German productions contributed decisively to a banner year in the nation's film industry in 2008, continuing last year's upbeat trend.
Til Schweiger's Keinohrhasen was a highlight of German cinema's good year in 2008
On the eve of Berlin's International film Festival, the Federal Film Board (FFA) reported that a total of 129.4 million visitors passed through cinema turnstiles, exactly four million more than in 2007.
Boosted by a 3.2 per cent increase in attendance, turnover rose to 794.7 million euros ($1,018 million), 36.8 million euros (4.9 percent) more than in the previous year.
With a share of 26.6 percent, made-in-Germany films reached their highest level in the market since 1991. FFA chairman Peter Dinges reported that between January and December, 33.9 million visitors bought tickets to German films last year.
"All told, 11 German productions reached more than a million visitors, a new record mark since reunification," he said. Most successful movies included the spoof, "Keinohrhasen" (No Rabbit Ears).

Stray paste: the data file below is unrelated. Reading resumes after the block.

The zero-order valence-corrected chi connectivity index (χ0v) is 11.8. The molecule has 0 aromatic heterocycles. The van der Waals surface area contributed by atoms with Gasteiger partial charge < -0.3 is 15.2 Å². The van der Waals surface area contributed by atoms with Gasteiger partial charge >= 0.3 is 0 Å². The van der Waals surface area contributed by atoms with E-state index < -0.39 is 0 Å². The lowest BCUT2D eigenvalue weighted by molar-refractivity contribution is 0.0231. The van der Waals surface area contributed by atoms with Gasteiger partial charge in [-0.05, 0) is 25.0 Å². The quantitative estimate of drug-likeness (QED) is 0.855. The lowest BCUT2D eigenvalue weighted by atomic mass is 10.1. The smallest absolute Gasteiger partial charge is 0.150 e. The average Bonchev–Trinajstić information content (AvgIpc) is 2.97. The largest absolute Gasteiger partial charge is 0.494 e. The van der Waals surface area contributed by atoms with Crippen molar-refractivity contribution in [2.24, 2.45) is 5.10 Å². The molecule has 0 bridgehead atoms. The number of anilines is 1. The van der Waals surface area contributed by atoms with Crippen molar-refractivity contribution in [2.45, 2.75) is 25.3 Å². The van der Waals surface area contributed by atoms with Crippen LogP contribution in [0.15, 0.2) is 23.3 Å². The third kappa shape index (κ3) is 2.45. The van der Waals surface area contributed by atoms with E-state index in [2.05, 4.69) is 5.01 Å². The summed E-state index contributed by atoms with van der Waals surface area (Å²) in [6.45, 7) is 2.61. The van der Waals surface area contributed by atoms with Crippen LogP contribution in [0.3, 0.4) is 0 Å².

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Actor-director Til Schweiger's comedy attained 4.9 million visitors, more than the animation film, "Madasgascar 2 (4.8 million), and the James Bond action thriller "Quantum of Solace" with 4.7 million.
Among the most successful films last year was the German-British co-production, "Planet Earth," a documentary which fascinated 3.8 million viewers.
FFA figures showed that last year,the industry posted 471 new releases, 13 fewer than the previous year. German productions or co- productions totalled 185, while 154 came from the US, 93 were European films without German participation and 39 others without German, European or US participation.
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German films played a major role on international markets, Dinges stressed, noting an example "The Baader Meinhof Complex," which has received am Academy Award nomination for best foreign film this year.
In 2008, the German-Austrian production "The Counterfeiters" was nominated, and in 2007, Florian von Doennersmarck received an Oscar for "Das Leben der Anderen (The Lives of Others).
Besides these, German movies have been entered in competitions at major festivals, such as director Wim Wender's "Palermo Schooting" in Cannes, Philip Stoelzi's "Nordwand" North Wall) in Lucarno, and director Doris Doerrie's "Kirschblueten - Hanami" (Cherry Blossoms) at the Berlinale.
In 2008, a total of 95 cinemas opened or re-opened. At the same time, 117 houses were closed, largely for economic reasons, while the number of screens dropped.